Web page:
Graeme Cowan 28:54 

Lots of success in your in your life, Joel? And I’m sure lots of challenges along the way. What was the book that you wrote? And why did you choose to write on that subject?

Joel Ramirez 29:07 

Yeah, sure. The book is called, ‘Better Together’. And ‘Why Loneliness is Killing Us and What We Can Do About It’. So how did that come about? So, okay, so we sold the business to KPMG 2018. And I had a bit of a midlife crisis, I lost a bit of an identity because you know, once you sell your business and change management, and the next company takes over, it’s like, who am I? What do I do now? And so, I was speaking with my wife, and, you know, we were talking through, what is my purpose? What am I? What do I want to fulfill in my life outside of business? You know, I think I’ve achieved that. I have nothing to prove, I never tried to prove anything it was, it was really, you know, the businesses that came– they both came about through my own personal crisis. And it’s funny how crisis can give you opportunities, you know, for another day, but some, and I said, two things– And she goes, what, what is it? And I said, well, I think my purpose– I know my purpose, my purpose is about relationships and to connect others. Because I went through chronic loneliness and depression coming to Australia. And so initially, I was writing a memoir, I wrote 15,000 words of what I went through, and I wanted to share it with my kids one day. So, they know what their parent went through and how he went through real challenges, and how he overcame them. But then after about 15,000 words, I realized I could put this into a book. And then next thing, you know, I wrote 70, 80,000 words on mental health on the first year, but then I looked at the underlying theme, and in all my research and all the experts that I spoke with, and all the interviews I’ve done of people with depression or whatnot, the underlying theme I could not, I couldn’t escape it. And it kept telling me that this was all about relationships, or lack thereof in people’s lives. So, I pivoted, you know, I had a coach who said, Joel, mental health, I think, in Australia, we’ve been talking about this for 7, 10 years now. So, if you think, if you think that issue is the lack of connection, then you should talk about that. And that’s my friend, Michael McQueen. You know, people may have seen him on, on Channel Seven, he’s a futurist and is a prolific writer himself. And so that’s how we started, and I pivoted to writing about– and I was scared at the time, Graeme, you know, you’re a, you know, a published author, you’re a highly successful author, and, you know, my, my heart rate went up, because I’m like, what do you mean, I need to change the book? That means I need to research again and have a completely different– it’s like writing a second book, to be quite honest. But then, I said, why me? Why me? What, why me? And Michael said, Joel, don’t doubt yourself, you’re the right person at the right time to write this. You have a lived experience. He goes, Joel, when I write, when a lot of people write, we write from the head, because we’re the experts in whatever that field is. But with what you’ve told me, you spoke from the heart. And really, I think a lot of people crave authenticity. And people want to be able to associate themselves. And I realized, oh, my goodness, you’re right, I, I have a lived experience. So, the book is really about loneliness and social well-being. A narrative coming from my story of lived experience and drawing on the insights from experts and research data, while interviewing people has been through what I went through, and speaking with those experts to back the evidence, back the stories and my thoughts that I explained in the book.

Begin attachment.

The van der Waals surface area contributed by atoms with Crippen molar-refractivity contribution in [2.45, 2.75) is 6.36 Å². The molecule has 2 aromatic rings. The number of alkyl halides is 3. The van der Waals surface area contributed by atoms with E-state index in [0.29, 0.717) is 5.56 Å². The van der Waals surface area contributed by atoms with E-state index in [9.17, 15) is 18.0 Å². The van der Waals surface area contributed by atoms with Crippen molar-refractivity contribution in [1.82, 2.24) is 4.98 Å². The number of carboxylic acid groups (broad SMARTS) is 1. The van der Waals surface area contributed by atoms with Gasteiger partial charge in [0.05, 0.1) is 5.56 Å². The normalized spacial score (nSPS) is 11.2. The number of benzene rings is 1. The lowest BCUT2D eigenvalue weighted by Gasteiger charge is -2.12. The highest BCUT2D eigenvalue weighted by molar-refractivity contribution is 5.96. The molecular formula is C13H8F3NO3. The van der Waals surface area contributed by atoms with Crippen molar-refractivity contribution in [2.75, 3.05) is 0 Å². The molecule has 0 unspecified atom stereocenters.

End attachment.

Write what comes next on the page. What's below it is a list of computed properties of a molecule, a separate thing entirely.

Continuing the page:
Graeme Cowan 33:33 

What you obviously had your own experience, what did you learn? What were the important lessons you’ve learned about loneliness with your research?

Joel Ramirez 33:44 

What did I learn? Yes, first of all, initially, I thought, the stigma around it was high. And I felt like I was the only lonely person in the world. And so, what I learned from it was, don’t be ashamed. Because we are ultimately built as social creatures, we live together to survive. So, what I was going through was a normal, physical feeling that I kept to myself for a long time that, maybe there’s some– there is something wrong with me, maybe I don’t deserve to be surrounded by people. So, I started not liking myself for a lot of things. And it was self-doubt and lack of self-confidence. It spiraled down to the point where I got very depressed, and that’s not good. What I also learned about loneliness and social creatures is that it’s akin to say thirst or hunger. So, if you know when you’re thirsty, you, your body’s telling you to drink water. When you’re hungry, your body’s telling you need to go and eat. So, when you’re feeling alone or lonely, so not feeling alone, but you’re when you’re feeling lonely. That’s your body’s way of saying you need to go and reconnect. It’s– you need it. So finally, one thing that other thing that I learned is that loneliness, the word loneliness is not a bad word. Mild loneliness is okay. But as Dr. Michelle Lynn who I interviewed for the book, she you know, she’s an expert in the field of loneliness. She said Joel, mild loneliness is okay but when it prolongs to the point where it becomes chronic, that is something that we need to combat, and we need to prevent, because when that happens, a whole cascade of mental ill health conditions and issues will arise. And that’s not good for the human, the individual. And it has an impact, a dominant effect to your job, to your relationships, to your community. And it has an economic impact. In fact, I read last week, and I can’t give you too much details on it, because I still need to read it. A recent research showed that loneliness is costing us as Australians $2.7 billion every year. So, someone’s finally been able to put a number on that figure. Many years ago, I think through KPMG, they did, they released a report that says, you know, mental ill health has costed us, you know, 12 or so billion dollars a year. So, to actually put 2.7 billion of that into loneliness is people finally realizing we need to be talking about this issue.